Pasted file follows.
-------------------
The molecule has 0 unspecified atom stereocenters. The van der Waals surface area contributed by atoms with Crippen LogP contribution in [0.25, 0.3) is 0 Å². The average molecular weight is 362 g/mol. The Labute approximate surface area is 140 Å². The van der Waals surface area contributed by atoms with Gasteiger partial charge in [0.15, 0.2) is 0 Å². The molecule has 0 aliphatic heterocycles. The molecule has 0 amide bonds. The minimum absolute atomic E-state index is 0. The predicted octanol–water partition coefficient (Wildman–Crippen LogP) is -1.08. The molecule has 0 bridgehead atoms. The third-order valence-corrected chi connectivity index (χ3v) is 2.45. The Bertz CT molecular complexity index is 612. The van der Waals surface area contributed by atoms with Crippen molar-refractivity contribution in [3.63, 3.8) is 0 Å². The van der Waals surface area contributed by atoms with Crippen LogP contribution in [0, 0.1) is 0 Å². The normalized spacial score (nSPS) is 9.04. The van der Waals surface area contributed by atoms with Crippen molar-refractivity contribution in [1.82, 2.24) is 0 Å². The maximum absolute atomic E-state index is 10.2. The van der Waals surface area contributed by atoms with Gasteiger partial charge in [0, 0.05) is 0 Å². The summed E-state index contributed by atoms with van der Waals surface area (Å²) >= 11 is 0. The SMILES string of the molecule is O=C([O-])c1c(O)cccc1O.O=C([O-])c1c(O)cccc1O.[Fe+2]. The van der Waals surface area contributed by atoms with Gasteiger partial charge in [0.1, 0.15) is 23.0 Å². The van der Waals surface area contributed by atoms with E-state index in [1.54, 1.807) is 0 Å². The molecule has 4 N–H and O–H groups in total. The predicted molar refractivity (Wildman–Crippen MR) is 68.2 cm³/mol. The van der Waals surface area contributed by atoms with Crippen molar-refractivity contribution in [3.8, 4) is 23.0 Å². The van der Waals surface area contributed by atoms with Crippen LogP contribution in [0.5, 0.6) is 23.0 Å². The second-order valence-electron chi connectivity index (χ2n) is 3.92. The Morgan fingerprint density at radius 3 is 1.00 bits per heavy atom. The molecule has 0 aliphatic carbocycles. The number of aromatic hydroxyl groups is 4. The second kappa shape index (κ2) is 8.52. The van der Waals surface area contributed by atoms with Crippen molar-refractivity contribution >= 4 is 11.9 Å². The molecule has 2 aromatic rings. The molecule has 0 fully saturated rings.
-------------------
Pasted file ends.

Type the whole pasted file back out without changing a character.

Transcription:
The molecule has 0 unspecified atom stereocenters. The van der Waals surface area contributed by atoms with Crippen LogP contribution in [0.25, 0.3) is 0 Å². The average molecular weight is 362 g/mol. The Labute approximate surface area is 140 Å². The van der Waals surface area contributed by atoms with Gasteiger partial charge in [0.15, 0.2) is 0 Å². The molecule has 0 aliphatic heterocycles. The molecule has 0 amide bonds. The minimum absolute atomic E-state index is 0. The predicted octanol–water partition coefficient (Wildman–Crippen LogP) is -1.08. The molecule has 0 bridgehead atoms. The third-order valence-corrected chi connectivity index (χ3v) is 2.45. The Bertz CT molecular complexity index is 612. The van der Waals surface area contributed by atoms with Crippen molar-refractivity contribution in [3.63, 3.8) is 0 Å². The van der Waals surface area contributed by atoms with Crippen LogP contribution in [0, 0.1) is 0 Å². The normalized spacial score (nSPS) is 9.04. The van der Waals surface area contributed by atoms with Crippen molar-refractivity contribution in [1.82, 2.24) is 0 Å². The maximum absolute atomic E-state index is 10.2. The van der Waals surface area contributed by atoms with Gasteiger partial charge in [0, 0.05) is 0 Å². The summed E-state index contributed by atoms with van der Waals surface area (Å²) >= 11 is 0. The SMILES string of the molecule is O=C([O-])c1c(O)cccc1O.O=C([O-])c1c(O)cccc1O.[Fe+2]. The van der Waals surface area contributed by atoms with Gasteiger partial charge in [0.1, 0.15) is 23.0 Å². The van der Waals surface area contributed by atoms with E-state index in [1.54, 1.807) is 0 Å². The molecule has 4 N–H and O–H groups in total. The predicted molar refractivity (Wildman–Crippen MR) is 68.2 cm³/mol. The van der Waals surface area contributed by atoms with Crippen molar-refractivity contribution in [3.8, 4) is 23.0 Å². The van der Waals surface area contributed by atoms with Crippen LogP contribution in [0.5, 0.6) is 23.0 Å². The second-order valence-electron chi connectivity index (χ2n) is 3.92. The Morgan fingerprint density at radius 3 is 1.00 bits per heavy atom. The molecule has 0 aliphatic carbocycles. The number of aromatic hydroxyl groups is 4. The second kappa shape index (κ2) is 8.52. The van der Waals surface area contributed by atoms with Crippen molar-refractivity contribution >= 4 is 11.9 Å². The molecule has 2 aromatic rings. The molecule has 0 fully saturated rings.